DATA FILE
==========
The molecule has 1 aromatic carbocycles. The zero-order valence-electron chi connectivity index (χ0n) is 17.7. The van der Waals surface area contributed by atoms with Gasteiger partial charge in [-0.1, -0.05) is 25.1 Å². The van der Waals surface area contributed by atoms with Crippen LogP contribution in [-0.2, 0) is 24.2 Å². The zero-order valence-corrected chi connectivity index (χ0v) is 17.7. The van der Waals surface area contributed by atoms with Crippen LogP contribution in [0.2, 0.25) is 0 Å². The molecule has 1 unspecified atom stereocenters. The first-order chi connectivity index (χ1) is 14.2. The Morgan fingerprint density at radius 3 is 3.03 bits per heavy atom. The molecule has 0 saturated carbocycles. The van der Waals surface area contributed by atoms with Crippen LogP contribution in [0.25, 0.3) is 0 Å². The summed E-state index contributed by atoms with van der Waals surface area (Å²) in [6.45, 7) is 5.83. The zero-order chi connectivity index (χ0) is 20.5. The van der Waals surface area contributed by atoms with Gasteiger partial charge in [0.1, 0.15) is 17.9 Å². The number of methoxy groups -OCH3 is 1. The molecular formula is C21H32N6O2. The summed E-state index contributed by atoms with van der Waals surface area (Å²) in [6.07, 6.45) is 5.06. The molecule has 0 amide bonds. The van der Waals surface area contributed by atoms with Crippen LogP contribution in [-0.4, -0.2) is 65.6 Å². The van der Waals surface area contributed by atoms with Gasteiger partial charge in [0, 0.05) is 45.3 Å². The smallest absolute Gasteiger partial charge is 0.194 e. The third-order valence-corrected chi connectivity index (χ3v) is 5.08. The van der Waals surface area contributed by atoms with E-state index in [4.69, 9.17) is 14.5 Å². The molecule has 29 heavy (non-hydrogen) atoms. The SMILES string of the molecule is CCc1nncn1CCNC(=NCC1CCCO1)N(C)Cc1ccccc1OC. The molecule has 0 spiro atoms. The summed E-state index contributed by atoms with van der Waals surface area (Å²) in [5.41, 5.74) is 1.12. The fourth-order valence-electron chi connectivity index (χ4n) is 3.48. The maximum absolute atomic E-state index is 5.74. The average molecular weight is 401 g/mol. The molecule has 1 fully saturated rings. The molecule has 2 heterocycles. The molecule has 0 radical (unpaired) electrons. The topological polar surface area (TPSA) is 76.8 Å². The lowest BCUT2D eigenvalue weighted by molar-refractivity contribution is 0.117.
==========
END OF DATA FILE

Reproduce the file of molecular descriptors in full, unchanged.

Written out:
The molecule has 1 aromatic carbocycles. The zero-order valence-electron chi connectivity index (χ0n) is 17.7. The van der Waals surface area contributed by atoms with Gasteiger partial charge in [-0.1, -0.05) is 25.1 Å². The van der Waals surface area contributed by atoms with Crippen LogP contribution in [-0.2, 0) is 24.2 Å². The zero-order valence-corrected chi connectivity index (χ0v) is 17.7. The van der Waals surface area contributed by atoms with Crippen LogP contribution in [0.2, 0.25) is 0 Å². The molecule has 1 unspecified atom stereocenters. The first-order chi connectivity index (χ1) is 14.2. The Morgan fingerprint density at radius 3 is 3.03 bits per heavy atom. The molecule has 0 saturated carbocycles. The van der Waals surface area contributed by atoms with Crippen LogP contribution in [0.25, 0.3) is 0 Å². The summed E-state index contributed by atoms with van der Waals surface area (Å²) in [6.45, 7) is 5.83. The zero-order chi connectivity index (χ0) is 20.5. The van der Waals surface area contributed by atoms with Gasteiger partial charge in [0.1, 0.15) is 17.9 Å². The number of methoxy groups -OCH3 is 1. The molecular formula is C21H32N6O2. The summed E-state index contributed by atoms with van der Waals surface area (Å²) in [6.07, 6.45) is 5.06. The molecule has 0 amide bonds. The van der Waals surface area contributed by atoms with Crippen LogP contribution in [-0.4, -0.2) is 65.6 Å². The van der Waals surface area contributed by atoms with Gasteiger partial charge in [0, 0.05) is 45.3 Å². The smallest absolute Gasteiger partial charge is 0.194 e. The third-order valence-corrected chi connectivity index (χ3v) is 5.08. The van der Waals surface area contributed by atoms with E-state index in [4.69, 9.17) is 14.5 Å². The molecule has 29 heavy (non-hydrogen) atoms. The SMILES string of the molecule is CCc1nncn1CCNC(=NCC1CCCO1)N(C)Cc1ccccc1OC. The molecule has 0 spiro atoms. The summed E-state index contributed by atoms with van der Waals surface area (Å²) in [5.41, 5.74) is 1.12. The fourth-order valence-electron chi connectivity index (χ4n) is 3.48. The maximum absolute atomic E-state index is 5.74. The average molecular weight is 401 g/mol. The molecule has 1 fully saturated rings. The molecule has 2 heterocycles. The molecule has 0 radical (unpaired) electrons. The topological polar surface area (TPSA) is 76.8 Å². The lowest BCUT2D eigenvalue weighted by molar-refractivity contribution is 0.117.